Members of Tennessee Limited Liability Companies (“LLCs”) have the right to file lawsuits to recover losses resulting from breaches of fiduciary duty committed by other LLC members or committed by officers or managers of the LLC. In Tennessee, if the breach of fiduciary duty caused a loss to the LLC, as opposed to a loss directly to the LLC member, then the LLC member has the right to bring a derivative lawsuit on behalf of the LLC. If, on the other hand, the breach of fiduciary duty caused a loss directly to the member and not to the LLC, the member cannot bring a derivative lawsuit. In such a case, the member should file suit individually against the other member, officer or manager.
The Tennessee Limited Liability Company Act specifically provides the right to an LLC member to bring a claim for breach of fiduciary duty on behalf of the LLC. Such actions are referred to as “derivative actions” or “derivative lawsuits.” Derivative actions are simply actions brought by an individual member or members on behalf of the LLC. Any recovery for breach of fiduciary duty resulting from a derivative action goes to the LLC, not to the LLC member who brought the lawsuit.
A Tennessee court may, under the provisions of the Tennessee Limited Liability Company Act, permit a successful plaintiff in a derivative action to be reimbursed from any recovery from the lawsuit for attorney’s fees and expenses paid by that plaintiff from his or her own funds. The court may permit such reimbursement for fees and expenses even if the plaintiff member does not recover a monetary judgment, but obtains injunctive or other equitable relief. Furthermore, the court may require the LLC to reimburse the plaintiff for attorney’s fees and expenses paid for by the plaintiff if the amount of the recovery is not sufficient to reimburse the plaintiff for such expenses.
In some situations, breaches of fiduciary duty may cause a loss directly to an LLC member, but not to the LLC. In these non-derivative types of actions which are brought directly by LLC members, as opposed to derivative actions, the plaintiff LLC members cannot recover attorney’s fees and expenses even if they prevail by proving a breach of fiduciary duty and damages.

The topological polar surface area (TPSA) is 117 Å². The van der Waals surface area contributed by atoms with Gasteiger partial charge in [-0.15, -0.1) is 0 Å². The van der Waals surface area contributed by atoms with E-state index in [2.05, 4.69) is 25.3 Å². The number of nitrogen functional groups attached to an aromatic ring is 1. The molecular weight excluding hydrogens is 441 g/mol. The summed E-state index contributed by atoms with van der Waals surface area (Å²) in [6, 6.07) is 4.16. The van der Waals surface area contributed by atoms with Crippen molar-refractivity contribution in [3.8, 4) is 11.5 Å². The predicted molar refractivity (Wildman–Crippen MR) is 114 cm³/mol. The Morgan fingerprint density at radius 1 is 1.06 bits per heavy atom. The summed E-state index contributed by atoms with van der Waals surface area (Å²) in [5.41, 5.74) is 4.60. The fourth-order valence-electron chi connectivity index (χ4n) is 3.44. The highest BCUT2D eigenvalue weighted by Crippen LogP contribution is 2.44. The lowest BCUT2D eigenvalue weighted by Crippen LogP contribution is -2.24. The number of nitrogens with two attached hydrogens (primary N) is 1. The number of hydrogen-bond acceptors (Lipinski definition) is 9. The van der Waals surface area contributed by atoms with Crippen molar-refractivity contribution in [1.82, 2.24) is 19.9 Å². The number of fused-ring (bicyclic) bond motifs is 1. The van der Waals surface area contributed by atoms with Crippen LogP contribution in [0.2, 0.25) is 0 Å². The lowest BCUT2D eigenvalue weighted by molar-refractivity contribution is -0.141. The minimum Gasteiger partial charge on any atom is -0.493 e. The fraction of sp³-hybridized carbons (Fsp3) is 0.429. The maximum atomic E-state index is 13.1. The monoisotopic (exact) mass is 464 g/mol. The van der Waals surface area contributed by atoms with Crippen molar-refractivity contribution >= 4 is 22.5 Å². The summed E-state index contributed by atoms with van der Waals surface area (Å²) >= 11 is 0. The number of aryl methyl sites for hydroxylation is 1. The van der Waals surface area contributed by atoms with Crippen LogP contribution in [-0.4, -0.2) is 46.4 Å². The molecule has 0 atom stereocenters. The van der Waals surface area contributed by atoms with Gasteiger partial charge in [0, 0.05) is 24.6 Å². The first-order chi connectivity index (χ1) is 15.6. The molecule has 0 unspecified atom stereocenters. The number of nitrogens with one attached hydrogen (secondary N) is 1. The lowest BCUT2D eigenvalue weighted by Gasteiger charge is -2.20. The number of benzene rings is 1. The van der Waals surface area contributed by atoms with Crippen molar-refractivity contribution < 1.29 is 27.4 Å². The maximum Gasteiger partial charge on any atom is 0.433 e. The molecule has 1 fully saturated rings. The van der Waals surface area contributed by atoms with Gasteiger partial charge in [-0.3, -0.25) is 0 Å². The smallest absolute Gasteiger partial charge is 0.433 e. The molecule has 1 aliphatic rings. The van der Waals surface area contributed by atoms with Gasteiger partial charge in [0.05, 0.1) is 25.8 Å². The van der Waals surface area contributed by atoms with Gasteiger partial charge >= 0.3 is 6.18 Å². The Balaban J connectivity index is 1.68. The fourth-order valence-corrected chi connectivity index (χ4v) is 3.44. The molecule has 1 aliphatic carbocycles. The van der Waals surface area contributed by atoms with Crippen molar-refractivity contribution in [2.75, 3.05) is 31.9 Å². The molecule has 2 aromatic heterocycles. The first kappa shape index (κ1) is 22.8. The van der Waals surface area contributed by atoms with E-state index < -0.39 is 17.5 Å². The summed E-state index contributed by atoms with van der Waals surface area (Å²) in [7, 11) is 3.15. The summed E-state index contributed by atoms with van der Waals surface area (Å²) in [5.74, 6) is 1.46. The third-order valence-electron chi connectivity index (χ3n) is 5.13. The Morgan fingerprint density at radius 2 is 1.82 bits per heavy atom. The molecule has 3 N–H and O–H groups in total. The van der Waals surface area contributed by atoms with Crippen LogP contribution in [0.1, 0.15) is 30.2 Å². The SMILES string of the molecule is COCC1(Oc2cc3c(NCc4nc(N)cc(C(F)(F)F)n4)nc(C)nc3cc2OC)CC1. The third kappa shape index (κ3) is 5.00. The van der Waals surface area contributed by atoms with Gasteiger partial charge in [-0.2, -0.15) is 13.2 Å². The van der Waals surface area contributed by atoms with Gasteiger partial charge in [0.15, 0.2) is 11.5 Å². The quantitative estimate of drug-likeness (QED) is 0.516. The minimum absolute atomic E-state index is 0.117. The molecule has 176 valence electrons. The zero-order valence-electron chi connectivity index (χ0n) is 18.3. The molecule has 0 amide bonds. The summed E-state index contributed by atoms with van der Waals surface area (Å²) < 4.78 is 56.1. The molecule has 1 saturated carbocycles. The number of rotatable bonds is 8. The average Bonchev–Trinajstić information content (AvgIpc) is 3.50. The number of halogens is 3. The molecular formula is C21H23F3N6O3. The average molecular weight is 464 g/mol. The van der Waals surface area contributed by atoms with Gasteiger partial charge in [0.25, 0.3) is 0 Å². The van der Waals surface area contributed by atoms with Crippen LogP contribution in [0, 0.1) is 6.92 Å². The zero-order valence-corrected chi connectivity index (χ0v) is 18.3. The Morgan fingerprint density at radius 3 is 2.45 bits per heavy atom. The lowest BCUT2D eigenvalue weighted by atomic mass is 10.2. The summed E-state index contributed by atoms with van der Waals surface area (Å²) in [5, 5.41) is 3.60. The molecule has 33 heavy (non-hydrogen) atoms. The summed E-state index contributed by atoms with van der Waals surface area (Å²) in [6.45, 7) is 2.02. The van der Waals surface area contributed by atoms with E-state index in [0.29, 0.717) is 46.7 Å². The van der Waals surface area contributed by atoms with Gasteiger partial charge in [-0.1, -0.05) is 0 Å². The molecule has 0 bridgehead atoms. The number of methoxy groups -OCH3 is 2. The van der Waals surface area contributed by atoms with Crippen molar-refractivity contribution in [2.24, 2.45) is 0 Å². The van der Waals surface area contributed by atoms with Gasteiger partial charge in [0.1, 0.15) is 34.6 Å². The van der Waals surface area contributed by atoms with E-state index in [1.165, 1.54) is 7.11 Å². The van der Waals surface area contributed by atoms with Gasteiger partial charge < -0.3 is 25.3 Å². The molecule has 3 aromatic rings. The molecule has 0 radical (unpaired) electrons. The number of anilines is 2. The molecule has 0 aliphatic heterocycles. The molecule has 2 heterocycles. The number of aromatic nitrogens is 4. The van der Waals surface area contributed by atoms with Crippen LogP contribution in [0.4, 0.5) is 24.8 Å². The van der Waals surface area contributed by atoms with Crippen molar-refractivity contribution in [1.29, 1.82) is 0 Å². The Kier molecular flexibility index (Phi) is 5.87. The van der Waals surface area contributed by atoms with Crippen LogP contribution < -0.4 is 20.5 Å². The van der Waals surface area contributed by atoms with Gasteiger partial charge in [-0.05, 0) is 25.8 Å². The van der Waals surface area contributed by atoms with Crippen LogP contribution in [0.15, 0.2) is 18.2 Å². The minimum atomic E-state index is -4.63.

When can LLC members bring non-derivative lawsuits directly against other LLC members or officers for breach of fiduciary duty? Under the laws of some states, LLC members and officers do not have any fiduciary duties to other LLC members – – – their only fiduciary duties are to the LLC. Under Tennessee law, at least in some cases, LLC members do owe fiduciary duties to other LLC members.
For Tennessee lawyers who handle LLC disputes, there are two key cases to look at to answer the question of whether or not a member owes fiduciary duties to the LLC only or to the LLC and to other members. In McGee v. Best, a 2002 decision of the Court of Appeals of Tennessee for the Middle section, the court laid down what appeared at the time to be a bright line rule: LLC members do not owe any fiduciary duties to other members – – – only to the LLC.
A year or so after the McGee decision was rendered, the Court of Appeals for the Eastern Section distinguished it and allowed a breach of fiduciary duty case by minority LLC members against majority LLC members to proceed. In that case, Anderson v. Wilder, the majority LLC members forced minority LLC members out of the LLC using provisions in the LLC’s operating agreement. The minority LLC members were paid $150.00 per unit for their shares, which price was based on a formula in the LLC’s operating agreement. Shortly after the minority members were expelled, the majority members sold 49.9% of the ownership units for $250.00 per unit.
The Anderson court found no good reason that LLC majority members should not have fiduciary duties to LLC minority members since LLCs are hybrids of partnerships and corporations. The Anderson court pointed out that all partners in Tennessee partnerships have fiduciary duties to one another. It noted that all shareholders of Tennessee closely held corporations owe fiduciary duties to other shareholders. It further observed that, in Tennessee corporations which are not closely held, majority shareholders owe fiduciary duties to minority shareholders.
Lawyers who handle breach of fiduciary duty cases for LLC members should assume that the holding in the Anderson case might well be extended to allow members to assert claims for breach of fiduciary duty against other LLC members or LLC officers even when those members claims do not arise from some type of oppression of minority LLC members by majority members, as happened in the Anderson case. Based on the reasoning of the court in the Anderson case, there seems to be no good reason that LLC members should not owe fiduciary duties to other members in just about all, if not all, circumstances. My guess is that the McGee case will continue to be distinguished and its precedential force limited to factual circumstances similar to the ones in that case.